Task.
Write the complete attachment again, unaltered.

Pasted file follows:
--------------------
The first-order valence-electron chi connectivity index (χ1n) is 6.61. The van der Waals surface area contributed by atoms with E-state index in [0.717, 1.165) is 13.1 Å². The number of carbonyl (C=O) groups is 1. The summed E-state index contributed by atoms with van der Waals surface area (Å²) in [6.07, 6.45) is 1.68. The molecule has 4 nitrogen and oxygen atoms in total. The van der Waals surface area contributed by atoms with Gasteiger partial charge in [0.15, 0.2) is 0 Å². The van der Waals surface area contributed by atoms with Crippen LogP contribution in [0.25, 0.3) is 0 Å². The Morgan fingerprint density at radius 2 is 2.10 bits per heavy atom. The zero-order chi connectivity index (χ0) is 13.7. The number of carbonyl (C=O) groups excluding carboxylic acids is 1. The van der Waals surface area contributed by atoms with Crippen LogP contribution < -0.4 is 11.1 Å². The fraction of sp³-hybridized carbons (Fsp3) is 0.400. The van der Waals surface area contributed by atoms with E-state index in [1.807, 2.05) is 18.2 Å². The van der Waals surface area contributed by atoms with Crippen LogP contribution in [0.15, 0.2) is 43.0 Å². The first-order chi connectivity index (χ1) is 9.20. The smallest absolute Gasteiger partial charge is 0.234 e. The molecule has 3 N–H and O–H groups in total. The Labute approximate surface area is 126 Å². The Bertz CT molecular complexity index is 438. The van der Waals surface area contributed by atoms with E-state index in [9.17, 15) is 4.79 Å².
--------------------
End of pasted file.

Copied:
The first-order valence-electron chi connectivity index (χ1n) is 6.61. The van der Waals surface area contributed by atoms with E-state index in [0.717, 1.165) is 13.1 Å². The number of carbonyl (C=O) groups is 1. The summed E-state index contributed by atoms with van der Waals surface area (Å²) in [6.07, 6.45) is 1.68. The molecule has 4 nitrogen and oxygen atoms in total. The van der Waals surface area contributed by atoms with Gasteiger partial charge in [0.15, 0.2) is 0 Å². The van der Waals surface area contributed by atoms with Crippen LogP contribution in [0.25, 0.3) is 0 Å². The Morgan fingerprint density at radius 2 is 2.10 bits per heavy atom. The zero-order chi connectivity index (χ0) is 13.7. The number of carbonyl (C=O) groups excluding carboxylic acids is 1. The van der Waals surface area contributed by atoms with Crippen LogP contribution < -0.4 is 11.1 Å². The fraction of sp³-hybridized carbons (Fsp3) is 0.400. The van der Waals surface area contributed by atoms with E-state index in [1.807, 2.05) is 18.2 Å². The van der Waals surface area contributed by atoms with Crippen LogP contribution in [0.15, 0.2) is 43.0 Å². The first-order chi connectivity index (χ1) is 9.20. The smallest absolute Gasteiger partial charge is 0.234 e. The molecule has 3 N–H and O–H groups in total. The Labute approximate surface area is 126 Å². The Bertz CT molecular complexity index is 438. The van der Waals surface area contributed by atoms with E-state index in [9.17, 15) is 4.79 Å².